|UC San Diego students at CHI in Scotland.|
San Diego, Calif., June 27, 2019 -- They interviewed 70 people from seven countries by email, phone and Skype. They researched medical conditions. They investigated Lidar, camera sensors and other off-the-shelf technology.
And at the Conference on Human Factors in Computing Systems (CHI) in Scotland, a team of undergraduates from UC San Diego won third place for this work in the student research competition. Their research aimed to understand the needs of wheelchair users, and develop an affordable, smart wheelchair kit with multiple levels of autonomy that would be useful to them.
Based on these interviews—some of which were written, and several of which were in-depth video interviews over the course of several conversations—the students decided that a kit to turn a standard electric wheelchair into one with multiple levels of autonomy and voice control would most benefit people with Myalgic Encephalomyelitis (ME), more commonly known as chronic fatigue syndrome.
“One woman explained that on a good day she can do so much, but then on a bad day she really can’t do anything, and needs help with things like eating,” said Ryan Lin, a computer engineering student and member of the team. “I think that’s what really got us to try and address multiple levels of autonomy. We want to make her good days the best and most independent, and help her on her bad days.”
Their goal was to develop a kit that contained the off-the-shelf technologies needed to turn a standard wheelchair into one with two levels of autonomy, all at an affordable price and without needing complex engineering skills.
“Our goal is to make a kit that anyone could build with just basic skills-you don’t need to be an engineer or anything,” said Jesus Fausto, an electrical engineering student. Their goal is for the add-on kit to cost no more than $1,000.
The lower level autonomy function—level two autonomy-- could be used on a day the user is feeling strong. At this level of autonomy, the user is totally in control of the wheelchair, but the Lidar and camera sensors on the chair are still active and will sense and avoid objects in its path. Several people surveyed mentioned that their chairs had nicked door frames and damaged items in their home, so this level of autonomy is meant to avoid those accidents by braking or moving before hitting an object.
|A prototype of a standard wheelchair equipped with the team's autonomy kit.|
On a bad day, users could take advantage of the higher level of autonomy-- level four autonomy-- whereby the user simply says where they want to be taken, and the chair autonomously gets them there.
“With the depth camera we create a 3D map of the house,” explained Fausto. “It’s automatically done—you hook up the chair, drive it around your home once, and it creates a map of the house.”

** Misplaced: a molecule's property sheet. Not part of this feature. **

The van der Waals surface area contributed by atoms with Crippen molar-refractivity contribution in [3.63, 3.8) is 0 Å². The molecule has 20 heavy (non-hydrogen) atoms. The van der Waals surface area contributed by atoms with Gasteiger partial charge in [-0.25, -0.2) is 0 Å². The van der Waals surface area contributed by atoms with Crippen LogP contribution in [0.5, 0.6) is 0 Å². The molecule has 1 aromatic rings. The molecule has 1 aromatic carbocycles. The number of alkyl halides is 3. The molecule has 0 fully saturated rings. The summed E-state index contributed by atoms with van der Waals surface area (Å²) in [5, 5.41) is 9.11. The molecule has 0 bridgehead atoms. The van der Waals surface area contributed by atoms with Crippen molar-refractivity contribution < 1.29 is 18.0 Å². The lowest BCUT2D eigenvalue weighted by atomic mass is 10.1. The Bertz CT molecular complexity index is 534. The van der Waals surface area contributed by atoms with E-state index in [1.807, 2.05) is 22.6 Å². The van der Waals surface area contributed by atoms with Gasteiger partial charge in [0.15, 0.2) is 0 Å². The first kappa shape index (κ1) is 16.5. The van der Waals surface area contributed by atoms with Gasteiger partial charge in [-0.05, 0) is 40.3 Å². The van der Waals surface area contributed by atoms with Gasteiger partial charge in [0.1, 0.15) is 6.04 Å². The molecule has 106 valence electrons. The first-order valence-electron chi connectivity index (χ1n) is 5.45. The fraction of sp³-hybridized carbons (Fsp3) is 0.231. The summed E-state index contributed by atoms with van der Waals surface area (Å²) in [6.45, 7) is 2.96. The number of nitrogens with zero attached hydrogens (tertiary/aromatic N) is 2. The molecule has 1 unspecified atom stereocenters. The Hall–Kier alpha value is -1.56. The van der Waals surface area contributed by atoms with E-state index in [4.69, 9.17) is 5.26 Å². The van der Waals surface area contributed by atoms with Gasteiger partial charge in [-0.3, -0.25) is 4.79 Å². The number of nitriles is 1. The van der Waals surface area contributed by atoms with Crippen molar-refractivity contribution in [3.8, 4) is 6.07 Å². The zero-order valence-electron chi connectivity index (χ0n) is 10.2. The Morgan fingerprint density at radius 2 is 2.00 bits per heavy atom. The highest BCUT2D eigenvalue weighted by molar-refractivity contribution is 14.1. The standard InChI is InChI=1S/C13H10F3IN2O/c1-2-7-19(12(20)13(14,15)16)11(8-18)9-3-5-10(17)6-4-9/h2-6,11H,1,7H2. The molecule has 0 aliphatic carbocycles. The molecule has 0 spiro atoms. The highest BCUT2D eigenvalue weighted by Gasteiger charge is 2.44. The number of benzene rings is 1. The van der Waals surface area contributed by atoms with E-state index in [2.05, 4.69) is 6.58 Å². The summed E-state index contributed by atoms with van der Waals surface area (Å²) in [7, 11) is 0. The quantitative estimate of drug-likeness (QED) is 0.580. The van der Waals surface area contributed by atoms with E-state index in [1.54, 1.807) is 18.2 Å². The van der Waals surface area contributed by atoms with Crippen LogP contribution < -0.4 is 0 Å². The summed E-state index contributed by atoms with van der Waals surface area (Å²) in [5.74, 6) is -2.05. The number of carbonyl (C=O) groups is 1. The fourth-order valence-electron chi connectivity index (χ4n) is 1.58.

This functionality is in a prototype phase, but uses Amazon Alexa as the natural language component. It can currently only be used indoors, where the chair can build a map of the space. The students are still working on integrating the brain of this system (the natural language cues) in sync with the body (the movement of the wheelchair), though both components work separately.
Wheelchairs with similar capabilities exist. But the catch is they’re extremely expensive, often costing tens of thousands of dollars. The students’ kit uses off-the-shelf commercial products including Lidar sensors, infrared sensors, depth cameras and voice assistants like Amazon’s Alexa to turn a standard wheelchair into a smart one for a fraction of the cost.
Ultimately, the team envisions creating different versions of the kit based on what products are available in different parts of the world. The project will also be open source to enable maximum reach.
“That was my role on the paper, I interviewed a lot of people in Sri Lanka, India, China, Japan, and Australia and New Zealand to understand what economic lines are they comfortable with and what wheelchairs cost in each of these different countries, because there are varying prices,” said Samarth Aggarwal, a cognitive science and math double major. “One of the goals is also to find out how to manufacture this on every economic line in every country, because if you make it in the US, the economic cost is much higher and people in other countries can’t afford it. So we’re working to make sure all this tech is reproducible with locally sourced versions.”
The project was an interdisciplinary collaboration, with students and support from electrical and computer engineering, computer science, nanoengineering, cognitive science, and mechanical and aerospace engineering. It is led by Jack Silberman, a lecturer in the Jacobs School of Engineering and the commercial quality assurance manager for Canada and Latin America with Abbott Diabetes Care.
Roughly 20 students contributed to the project over the course of a year. Five students presented the research at CHI: Isabella Gomez Torres, Gaurav Parmar, Samarth Aggarwal, Nathaniel Mansur, and Alec Guthrie. More information here: https://smartwheelchair.eng.ucsd.edu/
Jacobs School of Engineering
Jacobs School of Engineering